Harold Pinter was the greatest writer of dramatic English we had. He wrote mouth-filling meals for actors, where what you want is who you are, and what you say to get it is provoked by what was said to you only a second earlier. I got to say his words on stage, screen and radio, and I count myself lucky.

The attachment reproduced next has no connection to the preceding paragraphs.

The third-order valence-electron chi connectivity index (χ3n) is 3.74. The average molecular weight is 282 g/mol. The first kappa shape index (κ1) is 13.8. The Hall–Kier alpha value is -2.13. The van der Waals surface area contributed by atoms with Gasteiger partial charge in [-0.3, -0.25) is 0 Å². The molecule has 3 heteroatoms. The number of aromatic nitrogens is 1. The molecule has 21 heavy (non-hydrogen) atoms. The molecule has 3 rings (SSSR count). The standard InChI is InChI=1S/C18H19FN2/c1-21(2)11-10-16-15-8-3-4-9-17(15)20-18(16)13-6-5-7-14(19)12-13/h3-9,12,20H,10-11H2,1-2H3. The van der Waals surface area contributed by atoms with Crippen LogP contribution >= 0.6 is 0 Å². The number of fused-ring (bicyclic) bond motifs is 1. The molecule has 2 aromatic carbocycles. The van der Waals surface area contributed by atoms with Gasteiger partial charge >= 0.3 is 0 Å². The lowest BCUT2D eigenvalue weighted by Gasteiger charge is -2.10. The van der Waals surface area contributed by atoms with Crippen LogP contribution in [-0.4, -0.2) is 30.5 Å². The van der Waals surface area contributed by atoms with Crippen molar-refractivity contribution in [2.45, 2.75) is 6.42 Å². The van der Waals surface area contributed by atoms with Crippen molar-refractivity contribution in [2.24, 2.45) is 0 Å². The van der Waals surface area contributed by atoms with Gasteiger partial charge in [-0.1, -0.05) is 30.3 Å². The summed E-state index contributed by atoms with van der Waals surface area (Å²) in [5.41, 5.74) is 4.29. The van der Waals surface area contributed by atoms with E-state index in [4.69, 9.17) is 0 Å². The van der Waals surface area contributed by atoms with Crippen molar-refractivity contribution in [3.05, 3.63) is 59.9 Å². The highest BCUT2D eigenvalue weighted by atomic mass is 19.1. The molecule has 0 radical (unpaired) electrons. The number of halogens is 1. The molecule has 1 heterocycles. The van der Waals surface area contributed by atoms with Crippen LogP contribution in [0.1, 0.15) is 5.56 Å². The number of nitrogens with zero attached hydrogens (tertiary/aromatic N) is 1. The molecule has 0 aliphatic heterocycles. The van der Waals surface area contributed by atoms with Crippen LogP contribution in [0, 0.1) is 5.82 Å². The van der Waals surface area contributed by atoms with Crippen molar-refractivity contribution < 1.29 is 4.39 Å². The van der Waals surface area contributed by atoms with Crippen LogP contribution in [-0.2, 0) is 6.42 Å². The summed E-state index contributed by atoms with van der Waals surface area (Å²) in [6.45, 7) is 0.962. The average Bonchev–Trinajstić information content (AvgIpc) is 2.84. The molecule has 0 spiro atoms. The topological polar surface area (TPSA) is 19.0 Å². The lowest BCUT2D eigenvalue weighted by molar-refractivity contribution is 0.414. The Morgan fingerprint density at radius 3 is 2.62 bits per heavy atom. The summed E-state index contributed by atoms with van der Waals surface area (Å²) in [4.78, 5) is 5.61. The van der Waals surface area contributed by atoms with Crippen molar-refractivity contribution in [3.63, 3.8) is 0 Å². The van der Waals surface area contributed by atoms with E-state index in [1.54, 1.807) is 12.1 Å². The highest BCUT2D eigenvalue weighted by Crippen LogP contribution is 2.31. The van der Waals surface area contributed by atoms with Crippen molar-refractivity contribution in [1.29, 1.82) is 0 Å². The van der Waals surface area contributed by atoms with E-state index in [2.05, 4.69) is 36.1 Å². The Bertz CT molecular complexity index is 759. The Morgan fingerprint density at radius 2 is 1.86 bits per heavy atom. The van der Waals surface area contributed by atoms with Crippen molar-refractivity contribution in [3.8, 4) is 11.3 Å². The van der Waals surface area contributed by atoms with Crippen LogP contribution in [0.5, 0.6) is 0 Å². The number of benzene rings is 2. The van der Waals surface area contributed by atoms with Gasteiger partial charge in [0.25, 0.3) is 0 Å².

His first full-length play, The Birthday Party, contains what Pinter came to think was the most important line he ever wrote: "Stan, don't let them tell you what to do." At 18 he had become a conscientious objector - a decision which marked him as a non-conformist for life. But Pinter's work isn't just dry, agit-prop drama of resistance.